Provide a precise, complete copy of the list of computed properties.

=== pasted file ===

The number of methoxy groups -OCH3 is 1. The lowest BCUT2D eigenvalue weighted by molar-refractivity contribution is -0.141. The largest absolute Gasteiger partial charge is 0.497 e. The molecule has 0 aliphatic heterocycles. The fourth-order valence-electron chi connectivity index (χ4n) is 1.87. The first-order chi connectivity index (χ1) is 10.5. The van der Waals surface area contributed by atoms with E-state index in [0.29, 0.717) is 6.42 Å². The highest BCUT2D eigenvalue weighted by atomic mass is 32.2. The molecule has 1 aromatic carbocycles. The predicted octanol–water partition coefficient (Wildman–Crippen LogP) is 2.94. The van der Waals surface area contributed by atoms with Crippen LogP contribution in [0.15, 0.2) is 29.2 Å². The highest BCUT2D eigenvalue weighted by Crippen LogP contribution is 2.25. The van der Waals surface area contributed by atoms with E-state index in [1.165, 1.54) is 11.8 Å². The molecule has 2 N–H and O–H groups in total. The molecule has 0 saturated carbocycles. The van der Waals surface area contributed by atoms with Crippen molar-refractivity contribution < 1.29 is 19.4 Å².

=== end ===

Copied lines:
The number of methoxy groups -OCH3 is 1. The lowest BCUT2D eigenvalue weighted by molar-refractivity contribution is -0.141. The largest absolute Gasteiger partial charge is 0.497 e. The molecule has 0 aliphatic heterocycles. The fourth-order valence-electron chi connectivity index (χ4n) is 1.87. The first-order chi connectivity index (χ1) is 10.5. The van der Waals surface area contributed by atoms with E-state index in [0.29, 0.717) is 6.42 Å². The highest BCUT2D eigenvalue weighted by atomic mass is 32.2. The molecule has 1 aromatic carbocycles. The predicted octanol–water partition coefficient (Wildman–Crippen LogP) is 2.94. The van der Waals surface area contributed by atoms with Crippen LogP contribution in [0.15, 0.2) is 29.2 Å². The highest BCUT2D eigenvalue weighted by Crippen LogP contribution is 2.25. The van der Waals surface area contributed by atoms with E-state index in [1.165, 1.54) is 11.8 Å². The molecule has 2 N–H and O–H groups in total. The molecule has 0 saturated carbocycles. The van der Waals surface area contributed by atoms with Crippen molar-refractivity contribution < 1.29 is 19.4 Å².